Books: Romancing Pentecostalism

Romancing Pentecostalism: Clark Pinnock's theology of the Holy Spirit builds a bridge between divided communities within evangelicalism.

Flame of Love: A Theology of the Holy Spirit,by Clark H. Pinnock (InterVarsity, 280 pp.; $24.99, hardcover). Reviewed by Roger E. Olson, professor of theology at Bethel College in Minnesota and editor of the Christian Scholar's Review.

As a classical Pentecostal, I searched high and low for a theologian and a theology to bridge the gap between my own tradition/community and the wider evangelical world. I failed in my search, and that was one reason for my regretful departure from the warm, experiential—but often disappointingly anti-intellectual—tradition of my youth and my entry into non-Pentecostal evangelicalism. Throughout that transition and the years since I have encountered many kindred spirits whom I have come to call post-Pentecostal evangelicals.

We post-Pentecostals live with a perpetual sense of spiritual Sehnsucht, longing for the ecstatic "fire" of Pentecostal worship and devotion while at the same time finding ourselves unable to accept the Pentecostal doctrinal distinctive of speaking in tongues as the necessary sign of Holy Spirit fullness.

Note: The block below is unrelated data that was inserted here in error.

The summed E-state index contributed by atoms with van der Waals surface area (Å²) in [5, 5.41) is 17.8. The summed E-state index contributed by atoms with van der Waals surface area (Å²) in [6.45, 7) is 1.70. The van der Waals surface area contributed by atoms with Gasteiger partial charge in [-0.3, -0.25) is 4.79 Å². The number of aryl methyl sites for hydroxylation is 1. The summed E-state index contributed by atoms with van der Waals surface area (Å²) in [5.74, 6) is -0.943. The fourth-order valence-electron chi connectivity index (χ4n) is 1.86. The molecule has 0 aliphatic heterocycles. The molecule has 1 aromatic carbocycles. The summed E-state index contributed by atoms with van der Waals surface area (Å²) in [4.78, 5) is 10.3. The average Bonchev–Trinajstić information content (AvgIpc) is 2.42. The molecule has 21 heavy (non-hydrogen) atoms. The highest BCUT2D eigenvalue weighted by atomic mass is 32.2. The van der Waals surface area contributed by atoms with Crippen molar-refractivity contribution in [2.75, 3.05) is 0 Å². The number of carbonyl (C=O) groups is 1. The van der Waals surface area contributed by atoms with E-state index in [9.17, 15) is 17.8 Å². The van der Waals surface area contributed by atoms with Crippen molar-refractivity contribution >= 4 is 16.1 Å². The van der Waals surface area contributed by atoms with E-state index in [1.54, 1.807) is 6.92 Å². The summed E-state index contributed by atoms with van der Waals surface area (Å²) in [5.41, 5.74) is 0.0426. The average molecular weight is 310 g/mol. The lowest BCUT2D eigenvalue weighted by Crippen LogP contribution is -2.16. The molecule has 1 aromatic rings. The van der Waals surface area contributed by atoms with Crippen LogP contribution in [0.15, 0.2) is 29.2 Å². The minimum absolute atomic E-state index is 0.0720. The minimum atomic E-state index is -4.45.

Clark Pinnock's Flame of Love is that bridge for which we searched. Its construction is from the evangelical side toward the Pentecostal side. How many classical Pentecostals will walk onto it? Of course, some classical Pentecostals have been working on their own bridges toward the traditional evangelical side in recent years. Among them are men and women like Russell Spittler, Gordon Fee, and Edith Blumhofer. But until Pinnock's volume, no systematic theology has appeared that synthesizes these two sides in a creative, coherent, and contemporary way. The bridge is now in place. How many non-Pentecostal evangelicals will venture to cross?

Some conservative evangelicals ...

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